The Octagon Man: Ito Calculus

oct-ic.gif (9k) The Octagon Man: Ito Calculus
(DC Recordings - 1999)

We met J. Saul Kane last month in the movie-sample-laden beatfests of Depth Charge; now let's meet another of his musical alter-egos, The Octagon Man...

Though less sample happy (and often leaning more toward synthetic symphonics), the 13 tracks of Ito Calculus figure into some serious rhythmication, with a few instances of more-experimental/noisy goings on as well.

After a brief, noisy Intro (0:28) of scritchy radiowaves and blaring oscillations, the entertaining exploration of Sound of Gemini hesitantly builds, with layers of odd synthstring-and-organ musicality piled high with scruffy beats and quirky effects. Eccentrically arranged drumming backs the sweeping stringsounds of 10 ft Violins, which are devolved then allowed to return to their more natural form.

Peppy Mass lays down a danceable groove, then underscores it with a sonorous string section to interesting effect, then segues into Gass, an effervescently boiling/warbling stew of sonic electrons. Churning, burbling and peppered with funky e-ebeats, Ionn is a thrummingly buoyant ditty. Another faux classical interlude streams in on the beatless string strata of Ito's Melody; overcast and moody tones ebb-and-flow beautifully. The track becomes Cess as the e-drumsticks begin to fall on similarly droning electro-orchestrations, producing a very cool juxtaposition.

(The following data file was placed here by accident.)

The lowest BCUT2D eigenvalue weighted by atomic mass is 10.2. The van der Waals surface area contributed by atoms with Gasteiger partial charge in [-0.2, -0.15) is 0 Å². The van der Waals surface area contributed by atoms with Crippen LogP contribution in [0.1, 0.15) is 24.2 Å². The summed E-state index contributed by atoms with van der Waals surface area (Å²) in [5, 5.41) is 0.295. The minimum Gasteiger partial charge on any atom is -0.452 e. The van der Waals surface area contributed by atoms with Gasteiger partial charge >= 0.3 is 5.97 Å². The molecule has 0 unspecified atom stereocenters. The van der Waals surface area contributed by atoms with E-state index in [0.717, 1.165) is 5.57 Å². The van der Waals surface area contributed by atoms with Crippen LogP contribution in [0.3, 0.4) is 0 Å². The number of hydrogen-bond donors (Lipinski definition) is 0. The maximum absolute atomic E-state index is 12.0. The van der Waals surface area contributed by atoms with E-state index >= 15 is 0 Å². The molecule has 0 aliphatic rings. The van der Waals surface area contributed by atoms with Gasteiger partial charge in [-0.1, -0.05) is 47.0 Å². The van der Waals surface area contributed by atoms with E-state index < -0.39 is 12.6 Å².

Those sounds melt into AIFF, where a thick swirl of fuzzily wavering frequencies receive bubbly computerized jungle rhythmics, fading right into the flat buzz of beat-free Codion, which is layered with hazily festooned guitar/feedback. The track breaks down into a squawking series of ear-bending screeches which swoosh right into the dreamily dissonant tones of Axiomatic which are (sporadically) pulverized by crunchy, mid-tempo electrobeats. Electronic hell breaks loose with the frizzy explosions of Eff Emm; tortured/torturing radiowaves writhe with frenzied audioconvulsions. Weird, wired sonic happenings open The Toy Boxx (6:51) from which a grungy rhythm springs, to be joined in play by spry beats and a plethora of effects

The Octagon Man isn't playing by the numbers when he does Ito Calculus; this equation of often-beat-driven, sometimes-experimental, usually-quite-enjoyable tracks adds up to an irreverent, widely-ranging mixed-bag of electronics, rhythms and fun. An appreciative 8.5.

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This review posted April 29, 2000

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